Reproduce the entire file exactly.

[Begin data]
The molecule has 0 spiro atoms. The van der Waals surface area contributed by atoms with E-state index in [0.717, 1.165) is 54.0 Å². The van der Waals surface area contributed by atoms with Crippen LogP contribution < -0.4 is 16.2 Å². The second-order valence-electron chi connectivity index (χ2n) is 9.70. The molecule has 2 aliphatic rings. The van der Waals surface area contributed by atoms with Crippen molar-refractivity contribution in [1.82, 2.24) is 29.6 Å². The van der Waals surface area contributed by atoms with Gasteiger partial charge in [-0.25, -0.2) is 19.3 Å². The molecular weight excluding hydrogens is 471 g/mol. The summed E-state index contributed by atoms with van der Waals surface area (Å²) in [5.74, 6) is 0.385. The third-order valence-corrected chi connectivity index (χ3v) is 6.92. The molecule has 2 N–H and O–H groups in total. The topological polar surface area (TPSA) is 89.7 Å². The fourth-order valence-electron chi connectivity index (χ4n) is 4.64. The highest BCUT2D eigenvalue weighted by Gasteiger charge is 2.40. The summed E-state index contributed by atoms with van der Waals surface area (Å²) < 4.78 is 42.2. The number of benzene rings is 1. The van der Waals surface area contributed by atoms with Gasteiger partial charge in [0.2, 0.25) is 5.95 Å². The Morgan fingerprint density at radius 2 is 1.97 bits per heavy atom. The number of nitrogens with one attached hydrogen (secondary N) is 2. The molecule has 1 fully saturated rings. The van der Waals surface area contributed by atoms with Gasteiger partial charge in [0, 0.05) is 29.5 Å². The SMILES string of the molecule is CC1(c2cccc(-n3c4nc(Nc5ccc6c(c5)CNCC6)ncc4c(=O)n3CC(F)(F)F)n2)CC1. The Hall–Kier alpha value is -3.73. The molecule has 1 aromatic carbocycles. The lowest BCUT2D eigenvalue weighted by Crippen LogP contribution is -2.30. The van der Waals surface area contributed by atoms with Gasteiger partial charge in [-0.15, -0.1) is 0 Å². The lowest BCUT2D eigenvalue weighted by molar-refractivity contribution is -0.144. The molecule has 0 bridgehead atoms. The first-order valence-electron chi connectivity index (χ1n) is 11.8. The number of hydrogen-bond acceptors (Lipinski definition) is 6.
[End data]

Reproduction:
The molecule has 0 spiro atoms. The van der Waals surface area contributed by atoms with E-state index in [0.717, 1.165) is 54.0 Å². The van der Waals surface area contributed by atoms with Crippen LogP contribution < -0.4 is 16.2 Å². The second-order valence-electron chi connectivity index (χ2n) is 9.70. The molecule has 2 aliphatic rings. The van der Waals surface area contributed by atoms with Crippen molar-refractivity contribution in [1.82, 2.24) is 29.6 Å². The van der Waals surface area contributed by atoms with Gasteiger partial charge in [-0.25, -0.2) is 19.3 Å². The molecular weight excluding hydrogens is 471 g/mol. The summed E-state index contributed by atoms with van der Waals surface area (Å²) in [5.74, 6) is 0.385. The third-order valence-corrected chi connectivity index (χ3v) is 6.92. The molecule has 2 N–H and O–H groups in total. The topological polar surface area (TPSA) is 89.7 Å². The fourth-order valence-electron chi connectivity index (χ4n) is 4.64. The highest BCUT2D eigenvalue weighted by Gasteiger charge is 2.40. The summed E-state index contributed by atoms with van der Waals surface area (Å²) < 4.78 is 42.2. The number of benzene rings is 1. The van der Waals surface area contributed by atoms with Gasteiger partial charge in [0.2, 0.25) is 5.95 Å². The Morgan fingerprint density at radius 2 is 1.97 bits per heavy atom. The number of nitrogens with one attached hydrogen (secondary N) is 2. The molecule has 1 fully saturated rings. The van der Waals surface area contributed by atoms with Gasteiger partial charge in [0, 0.05) is 29.5 Å². The SMILES string of the molecule is CC1(c2cccc(-n3c4nc(Nc5ccc6c(c5)CNCC6)ncc4c(=O)n3CC(F)(F)F)n2)CC1. The Hall–Kier alpha value is -3.73. The molecule has 1 aromatic carbocycles. The lowest BCUT2D eigenvalue weighted by Crippen LogP contribution is -2.30. The van der Waals surface area contributed by atoms with Gasteiger partial charge in [-0.15, -0.1) is 0 Å². The lowest BCUT2D eigenvalue weighted by molar-refractivity contribution is -0.144. The molecule has 0 bridgehead atoms. The first-order valence-electron chi connectivity index (χ1n) is 11.8. The number of hydrogen-bond acceptors (Lipinski definition) is 6.